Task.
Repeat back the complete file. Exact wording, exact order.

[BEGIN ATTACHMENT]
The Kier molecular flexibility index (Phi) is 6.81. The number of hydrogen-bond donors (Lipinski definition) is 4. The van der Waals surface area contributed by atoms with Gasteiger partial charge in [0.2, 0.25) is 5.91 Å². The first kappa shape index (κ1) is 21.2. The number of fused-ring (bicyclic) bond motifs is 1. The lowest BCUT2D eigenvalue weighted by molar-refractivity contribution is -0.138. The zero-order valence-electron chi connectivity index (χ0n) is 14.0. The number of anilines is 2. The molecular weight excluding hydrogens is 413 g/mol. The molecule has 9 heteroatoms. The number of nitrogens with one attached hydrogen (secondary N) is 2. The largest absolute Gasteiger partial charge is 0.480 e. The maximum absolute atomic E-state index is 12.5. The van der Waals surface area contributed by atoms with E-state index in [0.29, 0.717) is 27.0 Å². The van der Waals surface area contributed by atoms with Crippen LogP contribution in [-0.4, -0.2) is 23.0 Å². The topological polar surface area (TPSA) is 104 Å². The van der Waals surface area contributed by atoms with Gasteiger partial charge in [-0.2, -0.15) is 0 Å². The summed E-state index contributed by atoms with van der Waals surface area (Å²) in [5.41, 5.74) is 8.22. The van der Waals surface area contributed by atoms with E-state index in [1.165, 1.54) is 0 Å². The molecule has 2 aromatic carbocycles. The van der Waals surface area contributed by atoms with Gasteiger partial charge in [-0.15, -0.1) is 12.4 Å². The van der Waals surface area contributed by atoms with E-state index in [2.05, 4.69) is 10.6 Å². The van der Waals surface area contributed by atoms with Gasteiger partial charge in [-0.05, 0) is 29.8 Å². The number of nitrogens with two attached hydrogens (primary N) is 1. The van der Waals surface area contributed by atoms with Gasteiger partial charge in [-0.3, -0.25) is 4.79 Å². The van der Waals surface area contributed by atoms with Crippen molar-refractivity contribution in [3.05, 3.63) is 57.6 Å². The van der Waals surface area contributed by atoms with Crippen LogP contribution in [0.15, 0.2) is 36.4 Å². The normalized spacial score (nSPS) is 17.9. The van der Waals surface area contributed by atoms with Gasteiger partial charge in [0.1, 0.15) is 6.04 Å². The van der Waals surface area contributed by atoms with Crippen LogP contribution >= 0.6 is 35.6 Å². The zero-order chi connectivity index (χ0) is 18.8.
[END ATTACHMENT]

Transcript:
The Kier molecular flexibility index (Phi) is 6.81. The number of hydrogen-bond donors (Lipinski definition) is 4. The van der Waals surface area contributed by atoms with Gasteiger partial charge in [0.2, 0.25) is 5.91 Å². The first kappa shape index (κ1) is 21.2. The number of fused-ring (bicyclic) bond motifs is 1. The lowest BCUT2D eigenvalue weighted by molar-refractivity contribution is -0.138. The zero-order valence-electron chi connectivity index (χ0n) is 14.0. The number of anilines is 2. The molecular weight excluding hydrogens is 413 g/mol. The molecule has 9 heteroatoms. The number of nitrogens with one attached hydrogen (secondary N) is 2. The largest absolute Gasteiger partial charge is 0.480 e. The maximum absolute atomic E-state index is 12.5. The van der Waals surface area contributed by atoms with E-state index in [0.29, 0.717) is 27.0 Å². The van der Waals surface area contributed by atoms with Crippen LogP contribution in [-0.4, -0.2) is 23.0 Å². The topological polar surface area (TPSA) is 104 Å². The van der Waals surface area contributed by atoms with Gasteiger partial charge in [-0.2, -0.15) is 0 Å². The summed E-state index contributed by atoms with van der Waals surface area (Å²) in [5.41, 5.74) is 8.22. The van der Waals surface area contributed by atoms with E-state index in [1.165, 1.54) is 0 Å². The molecule has 2 aromatic carbocycles. The van der Waals surface area contributed by atoms with Gasteiger partial charge in [-0.15, -0.1) is 12.4 Å². The van der Waals surface area contributed by atoms with E-state index in [2.05, 4.69) is 10.6 Å². The van der Waals surface area contributed by atoms with Gasteiger partial charge in [-0.05, 0) is 29.8 Å². The number of nitrogens with two attached hydrogens (primary N) is 1. The van der Waals surface area contributed by atoms with Gasteiger partial charge in [-0.3, -0.25) is 4.79 Å². The van der Waals surface area contributed by atoms with Crippen molar-refractivity contribution in [3.05, 3.63) is 57.6 Å². The van der Waals surface area contributed by atoms with Crippen LogP contribution in [0.15, 0.2) is 36.4 Å². The normalized spacial score (nSPS) is 17.9. The van der Waals surface area contributed by atoms with Gasteiger partial charge in [0.1, 0.15) is 6.04 Å². The van der Waals surface area contributed by atoms with Crippen LogP contribution >= 0.6 is 35.6 Å². The zero-order chi connectivity index (χ0) is 18.8.